Roberto Baggio was born in Caldogna, a small town near Vicenza, Italy on February 18, 1967. He was the sixth of eight brothers. At 15 he began playing for Vicenza’s junior team in one of Italy’s minor leagues. After scoring 13 goals in 36 games he was recognized as a superstar in the making. Florence’s team Fiorentina acquired him in the summer of 1985. In 1990, then barely 20, Baggio was acquired by Juventus of Turin for 15 billion Italian lire. Italian soccer couldn’t get enough of its new star, a relatively small player with supple legs and long pony-tailed hair. Though a soccer genius, Baggio was hard to coach. He played for five teams - Fiorentina, Juventus, AC Milan, Bologna, Inter and Brescia - always wearing the number 10 jersey. A midfield wizard who had his share of ups and downs, Baggio repeatedly defied expectations. Whenever critics branded him over-the-hill he would inevitably display a fresh burst of the talent that had taken him to the top.
His haircut and divine ball-handling skills produced the nickname “Divin Codino,” Italian for “Divine Ponytail”.His free kicks were artful brushstrokes, leading Juventus’s owner Gianni Agnelli to nickname him “Michelangelo”. Baggio became the symbol of Italian soccer at home and abroad. In 1993, he won FIFA’s Golden Ball as the world’s best player. He played 56 games for the national team, scoring 27 goals. He also competed in 3 World Cup championships. His first World Cup showing was in Italy in 1990. After being benched during the first two games, he was subbed into a game against Czechoslovakia. He scored unassisted in the 78th minute after dribbling from midfield. Rome’s Olympic Stadium erupted. At the 1994 World Cup in the United States, Baggio scored four goals to lead Italy into the finals against Brazil. The game was played in the Rose Bowl in Los Angeles. It ended 0-0 after extra time and the two teams went to penalty kicks. Baggio kicked high and Brazil won the World Cup title.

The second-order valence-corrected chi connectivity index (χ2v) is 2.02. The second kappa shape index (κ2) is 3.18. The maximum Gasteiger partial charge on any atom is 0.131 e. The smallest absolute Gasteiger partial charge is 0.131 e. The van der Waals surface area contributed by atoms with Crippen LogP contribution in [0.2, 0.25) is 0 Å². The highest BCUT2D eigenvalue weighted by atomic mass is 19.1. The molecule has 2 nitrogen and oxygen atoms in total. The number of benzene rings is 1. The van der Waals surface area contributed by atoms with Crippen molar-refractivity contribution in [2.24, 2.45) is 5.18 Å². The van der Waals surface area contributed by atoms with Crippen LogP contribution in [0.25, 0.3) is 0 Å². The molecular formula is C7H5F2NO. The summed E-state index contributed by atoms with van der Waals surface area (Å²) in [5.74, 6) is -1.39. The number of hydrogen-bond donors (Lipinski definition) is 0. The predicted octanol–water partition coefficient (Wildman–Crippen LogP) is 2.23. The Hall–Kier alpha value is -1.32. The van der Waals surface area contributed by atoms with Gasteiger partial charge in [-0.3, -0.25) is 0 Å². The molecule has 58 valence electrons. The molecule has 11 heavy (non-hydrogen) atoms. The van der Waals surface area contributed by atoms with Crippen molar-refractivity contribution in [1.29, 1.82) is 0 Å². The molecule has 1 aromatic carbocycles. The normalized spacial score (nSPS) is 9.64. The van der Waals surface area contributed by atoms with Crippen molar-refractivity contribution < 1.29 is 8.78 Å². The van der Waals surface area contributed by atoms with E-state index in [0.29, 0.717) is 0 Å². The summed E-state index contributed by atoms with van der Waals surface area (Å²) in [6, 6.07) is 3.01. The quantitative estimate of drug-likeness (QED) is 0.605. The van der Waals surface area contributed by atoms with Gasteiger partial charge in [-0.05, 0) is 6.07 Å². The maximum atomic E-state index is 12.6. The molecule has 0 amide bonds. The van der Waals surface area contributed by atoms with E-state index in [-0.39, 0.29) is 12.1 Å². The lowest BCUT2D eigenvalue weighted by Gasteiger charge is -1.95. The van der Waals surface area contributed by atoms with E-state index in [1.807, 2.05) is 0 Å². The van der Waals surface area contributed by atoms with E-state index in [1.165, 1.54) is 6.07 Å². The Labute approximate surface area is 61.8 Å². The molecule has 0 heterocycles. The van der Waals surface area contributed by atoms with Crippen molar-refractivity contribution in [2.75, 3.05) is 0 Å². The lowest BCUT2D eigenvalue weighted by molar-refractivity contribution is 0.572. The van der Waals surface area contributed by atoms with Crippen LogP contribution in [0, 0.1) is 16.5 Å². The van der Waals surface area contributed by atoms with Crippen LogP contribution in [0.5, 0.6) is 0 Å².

On May 16, 2004 at Milan’s San Siro Stadium, Baggio played his last game before retiring, receiving a long standing ovation as he left the field for the last time.
Few players in Italian history were as beloved as Baggio, in part because of his impulsiveness. On April 6, 1991, playing against Fiorentina for the first time since the club’s historical rival Juventus had acquired him, Baggio refused to kick a penalty. Juventus lost, 1-0. In January 2002 Vittorio Mero, Baggio’s teammate at Brescia, was killed in a car accident on the eve of Brescia’s Italian Cup semifinal match against Parma. The news reached the players just seconds before the game was scheduled to start. Baggio told his team to return to the locker-room and the game was suspended. People were also intrigued with Baggio’s choice to become a Buddhist. He remains a legendary figure in the Far East. After retiring from soccer, Baggio has withdrawn from the public eye. He turned to hunting and agriculture. Together with his wife and childhood sweetheart Andreina, Baggio has concentrated his energies on his farming venture in Argentina.